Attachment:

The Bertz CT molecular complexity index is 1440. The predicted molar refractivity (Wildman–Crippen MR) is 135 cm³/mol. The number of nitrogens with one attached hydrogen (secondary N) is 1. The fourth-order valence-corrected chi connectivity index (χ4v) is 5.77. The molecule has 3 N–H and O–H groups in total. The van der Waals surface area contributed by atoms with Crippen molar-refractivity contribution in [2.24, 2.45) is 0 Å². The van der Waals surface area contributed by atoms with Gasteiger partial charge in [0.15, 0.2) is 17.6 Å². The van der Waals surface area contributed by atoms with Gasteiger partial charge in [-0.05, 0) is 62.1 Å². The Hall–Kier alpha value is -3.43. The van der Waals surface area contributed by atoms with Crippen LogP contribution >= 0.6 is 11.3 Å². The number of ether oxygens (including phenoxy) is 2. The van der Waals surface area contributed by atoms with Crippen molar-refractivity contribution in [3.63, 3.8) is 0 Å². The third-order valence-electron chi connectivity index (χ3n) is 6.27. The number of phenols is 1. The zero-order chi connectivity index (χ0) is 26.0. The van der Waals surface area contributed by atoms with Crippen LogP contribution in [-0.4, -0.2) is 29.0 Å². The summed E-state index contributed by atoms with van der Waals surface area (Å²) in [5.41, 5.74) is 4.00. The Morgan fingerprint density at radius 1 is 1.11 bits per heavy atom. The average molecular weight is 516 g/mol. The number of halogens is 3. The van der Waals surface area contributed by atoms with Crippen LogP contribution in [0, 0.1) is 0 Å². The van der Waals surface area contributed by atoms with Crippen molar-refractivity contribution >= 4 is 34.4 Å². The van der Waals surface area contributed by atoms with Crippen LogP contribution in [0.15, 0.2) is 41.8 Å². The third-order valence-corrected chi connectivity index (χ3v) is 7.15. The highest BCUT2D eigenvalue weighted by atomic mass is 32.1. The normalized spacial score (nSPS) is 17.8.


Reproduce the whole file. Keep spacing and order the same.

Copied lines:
The Bertz CT molecular complexity index is 1440. The predicted molar refractivity (Wildman–Crippen MR) is 135 cm³/mol. The number of nitrogens with one attached hydrogen (secondary N) is 1. The fourth-order valence-corrected chi connectivity index (χ4v) is 5.77. The molecule has 3 N–H and O–H groups in total. The van der Waals surface area contributed by atoms with Crippen molar-refractivity contribution in [2.24, 2.45) is 0 Å². The van der Waals surface area contributed by atoms with Gasteiger partial charge in [0.15, 0.2) is 17.6 Å². The van der Waals surface area contributed by atoms with Gasteiger partial charge in [-0.05, 0) is 62.1 Å². The Hall–Kier alpha value is -3.43. The van der Waals surface area contributed by atoms with Crippen LogP contribution >= 0.6 is 11.3 Å². The number of ether oxygens (including phenoxy) is 2. The van der Waals surface area contributed by atoms with Crippen molar-refractivity contribution in [3.63, 3.8) is 0 Å². The third-order valence-electron chi connectivity index (χ3n) is 6.27. The number of phenols is 1. The zero-order chi connectivity index (χ0) is 26.0. The van der Waals surface area contributed by atoms with Crippen LogP contribution in [-0.4, -0.2) is 29.0 Å². The summed E-state index contributed by atoms with van der Waals surface area (Å²) in [5.41, 5.74) is 4.00. The Morgan fingerprint density at radius 1 is 1.11 bits per heavy atom. The average molecular weight is 516 g/mol. The number of halogens is 3. The van der Waals surface area contributed by atoms with Crippen LogP contribution in [0, 0.1) is 0 Å². The van der Waals surface area contributed by atoms with Crippen molar-refractivity contribution >= 4 is 34.4 Å². The van der Waals surface area contributed by atoms with Crippen LogP contribution in [0.15, 0.2) is 41.8 Å². The third-order valence-corrected chi connectivity index (χ3v) is 7.15. The highest BCUT2D eigenvalue weighted by atomic mass is 32.1. The normalized spacial score (nSPS) is 17.8.